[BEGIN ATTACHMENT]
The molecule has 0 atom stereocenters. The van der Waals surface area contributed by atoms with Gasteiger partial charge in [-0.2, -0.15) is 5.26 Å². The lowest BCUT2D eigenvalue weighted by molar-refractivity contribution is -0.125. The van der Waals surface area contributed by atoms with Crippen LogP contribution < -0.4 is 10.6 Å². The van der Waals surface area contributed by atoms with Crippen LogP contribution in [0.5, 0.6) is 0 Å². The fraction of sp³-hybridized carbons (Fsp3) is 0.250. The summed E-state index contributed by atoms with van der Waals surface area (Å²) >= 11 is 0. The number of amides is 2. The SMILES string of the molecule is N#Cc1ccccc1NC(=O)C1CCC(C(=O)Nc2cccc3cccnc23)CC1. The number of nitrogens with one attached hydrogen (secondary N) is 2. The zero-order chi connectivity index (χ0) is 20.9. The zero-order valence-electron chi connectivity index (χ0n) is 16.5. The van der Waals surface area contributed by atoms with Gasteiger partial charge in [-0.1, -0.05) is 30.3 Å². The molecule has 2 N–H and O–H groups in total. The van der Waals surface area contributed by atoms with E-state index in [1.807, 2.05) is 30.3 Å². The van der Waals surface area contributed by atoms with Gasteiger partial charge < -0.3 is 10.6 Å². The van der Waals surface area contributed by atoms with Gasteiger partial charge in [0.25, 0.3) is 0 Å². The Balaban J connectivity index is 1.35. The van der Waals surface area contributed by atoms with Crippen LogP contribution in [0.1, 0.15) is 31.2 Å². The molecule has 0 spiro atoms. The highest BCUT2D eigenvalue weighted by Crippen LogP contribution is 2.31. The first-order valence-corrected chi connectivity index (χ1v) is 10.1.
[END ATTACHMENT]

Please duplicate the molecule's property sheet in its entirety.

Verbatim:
The molecule has 0 atom stereocenters. The van der Waals surface area contributed by atoms with Gasteiger partial charge in [-0.2, -0.15) is 5.26 Å². The lowest BCUT2D eigenvalue weighted by molar-refractivity contribution is -0.125. The van der Waals surface area contributed by atoms with Crippen LogP contribution < -0.4 is 10.6 Å². The van der Waals surface area contributed by atoms with Crippen LogP contribution in [0.5, 0.6) is 0 Å². The fraction of sp³-hybridized carbons (Fsp3) is 0.250. The summed E-state index contributed by atoms with van der Waals surface area (Å²) >= 11 is 0. The number of amides is 2. The SMILES string of the molecule is N#Cc1ccccc1NC(=O)C1CCC(C(=O)Nc2cccc3cccnc23)CC1. The number of nitrogens with one attached hydrogen (secondary N) is 2. The zero-order chi connectivity index (χ0) is 20.9. The zero-order valence-electron chi connectivity index (χ0n) is 16.5. The van der Waals surface area contributed by atoms with Gasteiger partial charge in [-0.1, -0.05) is 30.3 Å². The molecule has 2 N–H and O–H groups in total. The van der Waals surface area contributed by atoms with E-state index in [1.807, 2.05) is 30.3 Å². The van der Waals surface area contributed by atoms with Gasteiger partial charge < -0.3 is 10.6 Å². The van der Waals surface area contributed by atoms with Gasteiger partial charge in [0.25, 0.3) is 0 Å². The Balaban J connectivity index is 1.35. The van der Waals surface area contributed by atoms with Crippen LogP contribution in [0.1, 0.15) is 31.2 Å². The molecule has 0 spiro atoms. The highest BCUT2D eigenvalue weighted by Crippen LogP contribution is 2.31. The first-order valence-corrected chi connectivity index (χ1v) is 10.1.